For the last nine Christmases running, while visiting my parents in Massachusetts, I’ve opened a bottle of Courage Russian Imperial Stout clone stored in the closet off their garage (or bring one back with me to share). My friend James and I brewed it in 2007, and considering we split four gallons, I’m amazed it has lasted this long! Sadly, with two bottles remaining I needed a replacement to maintain the holiday traditional that has now spanned more than a quarter of my life!
I coordinated with my friend Scott to brew and split a 10 gallon batch, but at the last minute he had a family emergency… the result is a whole lot of strong/dark beer for me! Thankfully I had a second set of hands provided by Chris, an NYU grad student who was visiting to work on a profile of me for a class and potential magazine article.
The base beer was only slightly tweaked from that original batch: more brown malt, dropped the white sugar, and a couple convenience adjustments to base malt and hops. With five times as much beer as last time, I also decided to split the batch: half bottled clean, half with Brett prior to bottling.
I attempted to grow up the Wyeast Brettanomyces anomalus dregs in the last bottle of 100% Brett beer I brewed with the same pack that went into the original batch. Wyeast discontinued the strain soon after because it was miscategorized (likely B. bruxellensis). Sadly the nine-year-old dregs didn’t grow anything suggestive of Brett, just some mold(?) after a couple weeks. The beer itself was nearly as disappointing, oxidation was the primary flavor.
Then I got a Tweet from Ron Pattinson letting me know he’d sent an old bottle of Courage RIS to White Labs to have them attempt to isolate the original Brett! I checked with Kara Taylor, White Labs’ Analytical Lab Manager, but sadly all they got (oddly) was Saccharomyces. So, I opted for my final resort: White Labs Brett claussenii, which I enjoyed it in a similar role for my Funky Old Ale… nearly ten years ago!
I’ll be following the same process I used for that first batch of Courage: waiting until the beer reaches 1.020, then fining with gelatin, racking, and killing the Brett with potassium metabisulfite (campden tablets). The brewer’s yeast stopped at a higher gravity than the first batch’s 1.030, spot on the 1.040 Ron reported for Barclay Perkins 1924 IBS Ex in his recipe-dense The Homebrewer’s Guide to Vintage Beers. More on why that’s relevant, and the history and rebirth of this beer on his blog.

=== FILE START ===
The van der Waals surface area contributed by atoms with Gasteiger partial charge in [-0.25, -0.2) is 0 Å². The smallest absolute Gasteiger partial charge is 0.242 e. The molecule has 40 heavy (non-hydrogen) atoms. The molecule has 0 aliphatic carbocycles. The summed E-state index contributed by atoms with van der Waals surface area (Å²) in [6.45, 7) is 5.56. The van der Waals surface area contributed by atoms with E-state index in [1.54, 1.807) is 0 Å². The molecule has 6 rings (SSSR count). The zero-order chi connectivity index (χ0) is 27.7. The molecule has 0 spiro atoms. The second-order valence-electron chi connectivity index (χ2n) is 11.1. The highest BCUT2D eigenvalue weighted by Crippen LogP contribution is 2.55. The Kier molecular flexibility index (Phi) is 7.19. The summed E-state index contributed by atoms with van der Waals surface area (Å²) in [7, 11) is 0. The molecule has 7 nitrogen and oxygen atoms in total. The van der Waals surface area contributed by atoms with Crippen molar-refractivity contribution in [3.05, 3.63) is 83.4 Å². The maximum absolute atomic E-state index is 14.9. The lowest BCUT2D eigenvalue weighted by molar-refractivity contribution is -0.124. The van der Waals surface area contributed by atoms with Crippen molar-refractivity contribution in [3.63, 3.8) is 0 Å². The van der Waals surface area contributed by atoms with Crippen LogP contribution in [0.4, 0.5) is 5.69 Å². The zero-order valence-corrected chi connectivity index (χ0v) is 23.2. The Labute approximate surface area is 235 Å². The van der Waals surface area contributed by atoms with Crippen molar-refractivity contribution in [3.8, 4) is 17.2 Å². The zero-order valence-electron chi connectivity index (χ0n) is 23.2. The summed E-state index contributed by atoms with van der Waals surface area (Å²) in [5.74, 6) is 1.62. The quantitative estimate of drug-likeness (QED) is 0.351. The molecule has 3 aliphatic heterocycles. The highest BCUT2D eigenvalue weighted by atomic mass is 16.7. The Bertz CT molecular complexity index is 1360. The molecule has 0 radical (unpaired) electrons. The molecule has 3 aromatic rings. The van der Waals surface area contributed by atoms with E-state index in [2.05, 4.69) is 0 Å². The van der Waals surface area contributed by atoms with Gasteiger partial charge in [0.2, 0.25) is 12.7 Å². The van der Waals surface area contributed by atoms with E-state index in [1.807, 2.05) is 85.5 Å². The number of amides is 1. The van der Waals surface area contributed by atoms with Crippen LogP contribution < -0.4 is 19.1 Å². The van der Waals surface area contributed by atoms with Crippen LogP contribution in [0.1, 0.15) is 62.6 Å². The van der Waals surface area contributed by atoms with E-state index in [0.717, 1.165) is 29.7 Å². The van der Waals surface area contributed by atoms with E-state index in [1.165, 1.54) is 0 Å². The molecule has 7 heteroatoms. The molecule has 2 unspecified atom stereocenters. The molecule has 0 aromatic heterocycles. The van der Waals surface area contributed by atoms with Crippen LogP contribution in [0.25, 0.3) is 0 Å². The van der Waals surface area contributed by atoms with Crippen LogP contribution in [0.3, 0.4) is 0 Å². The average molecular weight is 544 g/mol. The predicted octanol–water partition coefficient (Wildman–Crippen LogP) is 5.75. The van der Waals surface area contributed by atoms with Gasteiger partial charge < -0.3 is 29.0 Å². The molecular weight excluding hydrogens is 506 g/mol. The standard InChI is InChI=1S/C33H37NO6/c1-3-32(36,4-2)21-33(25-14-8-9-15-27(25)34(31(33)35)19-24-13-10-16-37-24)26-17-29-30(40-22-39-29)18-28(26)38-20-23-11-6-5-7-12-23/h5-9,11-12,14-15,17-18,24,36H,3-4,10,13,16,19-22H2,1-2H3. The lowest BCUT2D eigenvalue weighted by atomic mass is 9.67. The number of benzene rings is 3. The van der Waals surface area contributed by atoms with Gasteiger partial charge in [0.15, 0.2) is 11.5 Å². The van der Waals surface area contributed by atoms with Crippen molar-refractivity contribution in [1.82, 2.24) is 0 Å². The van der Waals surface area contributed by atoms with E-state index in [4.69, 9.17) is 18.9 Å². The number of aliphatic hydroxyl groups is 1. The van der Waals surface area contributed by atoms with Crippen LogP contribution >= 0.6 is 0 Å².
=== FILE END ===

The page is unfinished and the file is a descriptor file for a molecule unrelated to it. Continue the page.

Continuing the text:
Rather than chemically-Pasteurize the whole batch, I may even leave a gallon with live Brett to see how far it will dry it out. I’ll be interested to taste the different between the two (or three) versions as they age for decades to come!
Batch Size (Gal): 11.50
Total Grain (Lbs): 45.25
Anticipated OG: 1.106
Anticipated SRM: 58.3
Anticipated IBU: 54.6
Brewhouse Efficiency: 75 %
Wort Boil Time: 80 Minutes
66.3% – 30.00 lbs. Thomas Fawcett Maris Otter
13.3% – 6.00 lbs. Crisp Amber Malt
6.1% – 2.75 lbs. Crisp Brown Malt
5.5% – 2.50 lbs. Simpsons Black Malt
4.4% – 2.00 lbs. Candi Syrup, Inc D-90
4.4% – 2.00 lbs. Candi Syrup, Inc D-180
4.00 oz. Columbus (Pellet, 10.50% AA) @ 75 min.
0.50 tsp Yeast Nutrient @ 15 min.
1.00 Whirlfloc @ 15 min.
WYeast 1028 London Ale
Profile: Washington, DC
Sacch Rest – 40 min @ 158F
2/13/16 Made a 4.5L stir-plate starter with one three-month old pack of WY1028. Crash chilled after three days.
2/20/16 Brewed with Chris. Started with 16 gallons of filtered DC tap water. Mash pH 5.38. Added 4 grams of baking soda. Sparged with 3 gallons filtered DC tap.
Collected 14 gallons of 1.096 runnings, including candi syrup (D-90 and D-180) added to the kettle during run-off.
Chilled to 65F. 60 seconds each of pure O2, followed by pitching the decanted room temperature starter. Left at 58F ambient to begin fermentation.
2/25/16 Raised ambient temperature to 65F, fermentation visibly slowed.
3/23/16 Bottled 5.5 gallons with rehydrated Pasteur Blanc and 95 g of table sugar. FG 1.040 (8.8% ABV, 62% AA). Racked the other half to a keg, waiting on Brett.
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Source: The Mad Fermentationist
Courage Russian Imperial Stout: Second Attempt